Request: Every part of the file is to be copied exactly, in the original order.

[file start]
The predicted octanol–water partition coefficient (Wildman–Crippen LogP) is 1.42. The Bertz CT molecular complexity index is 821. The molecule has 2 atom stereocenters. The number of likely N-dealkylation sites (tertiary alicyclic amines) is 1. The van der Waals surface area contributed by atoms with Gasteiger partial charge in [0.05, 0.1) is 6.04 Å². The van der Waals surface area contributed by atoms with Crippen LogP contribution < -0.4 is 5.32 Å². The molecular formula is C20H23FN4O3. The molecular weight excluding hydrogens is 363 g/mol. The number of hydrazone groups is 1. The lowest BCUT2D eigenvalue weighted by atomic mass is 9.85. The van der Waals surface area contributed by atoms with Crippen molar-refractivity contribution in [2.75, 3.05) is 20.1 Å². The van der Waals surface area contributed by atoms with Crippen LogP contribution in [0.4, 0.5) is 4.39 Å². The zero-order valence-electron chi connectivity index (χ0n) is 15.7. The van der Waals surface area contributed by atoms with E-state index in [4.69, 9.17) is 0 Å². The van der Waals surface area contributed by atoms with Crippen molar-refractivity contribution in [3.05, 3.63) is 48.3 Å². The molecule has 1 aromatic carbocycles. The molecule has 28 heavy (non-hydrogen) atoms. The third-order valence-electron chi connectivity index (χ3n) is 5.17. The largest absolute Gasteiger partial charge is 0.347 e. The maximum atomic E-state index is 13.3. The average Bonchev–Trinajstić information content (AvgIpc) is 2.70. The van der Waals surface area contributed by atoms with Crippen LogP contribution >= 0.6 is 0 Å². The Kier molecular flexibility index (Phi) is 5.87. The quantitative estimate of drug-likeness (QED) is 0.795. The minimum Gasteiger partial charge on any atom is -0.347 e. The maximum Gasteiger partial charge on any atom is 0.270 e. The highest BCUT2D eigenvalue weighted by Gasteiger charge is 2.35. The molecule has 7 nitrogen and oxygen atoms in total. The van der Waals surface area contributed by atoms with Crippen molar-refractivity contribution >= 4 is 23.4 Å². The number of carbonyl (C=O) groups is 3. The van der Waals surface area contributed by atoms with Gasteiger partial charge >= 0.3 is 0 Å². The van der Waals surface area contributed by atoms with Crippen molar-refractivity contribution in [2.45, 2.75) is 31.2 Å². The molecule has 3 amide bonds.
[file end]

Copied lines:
The predicted octanol–water partition coefficient (Wildman–Crippen LogP) is 1.42. The Bertz CT molecular complexity index is 821. The molecule has 2 atom stereocenters. The number of likely N-dealkylation sites (tertiary alicyclic amines) is 1. The van der Waals surface area contributed by atoms with Gasteiger partial charge in [0.05, 0.1) is 6.04 Å². The van der Waals surface area contributed by atoms with Crippen LogP contribution < -0.4 is 5.32 Å². The molecular formula is C20H23FN4O3. The molecular weight excluding hydrogens is 363 g/mol. The number of hydrazone groups is 1. The lowest BCUT2D eigenvalue weighted by atomic mass is 9.85. The van der Waals surface area contributed by atoms with Crippen molar-refractivity contribution in [2.75, 3.05) is 20.1 Å². The van der Waals surface area contributed by atoms with Crippen LogP contribution in [0.4, 0.5) is 4.39 Å². The zero-order valence-electron chi connectivity index (χ0n) is 15.7. The van der Waals surface area contributed by atoms with E-state index in [4.69, 9.17) is 0 Å². The van der Waals surface area contributed by atoms with Crippen molar-refractivity contribution in [3.05, 3.63) is 48.3 Å². The molecule has 1 aromatic carbocycles. The molecule has 28 heavy (non-hydrogen) atoms. The third-order valence-electron chi connectivity index (χ3n) is 5.17. The largest absolute Gasteiger partial charge is 0.347 e. The maximum atomic E-state index is 13.3. The average Bonchev–Trinajstić information content (AvgIpc) is 2.70. The van der Waals surface area contributed by atoms with Crippen LogP contribution >= 0.6 is 0 Å². The Kier molecular flexibility index (Phi) is 5.87. The quantitative estimate of drug-likeness (QED) is 0.795. The minimum Gasteiger partial charge on any atom is -0.347 e. The maximum Gasteiger partial charge on any atom is 0.270 e. The highest BCUT2D eigenvalue weighted by Gasteiger charge is 2.35. The molecule has 7 nitrogen and oxygen atoms in total. The van der Waals surface area contributed by atoms with Crippen molar-refractivity contribution >= 4 is 23.4 Å². The number of carbonyl (C=O) groups is 3. The van der Waals surface area contributed by atoms with Gasteiger partial charge >= 0.3 is 0 Å². The van der Waals surface area contributed by atoms with Crippen molar-refractivity contribution in [2.45, 2.75) is 31.2 Å². The molecule has 3 amide bonds.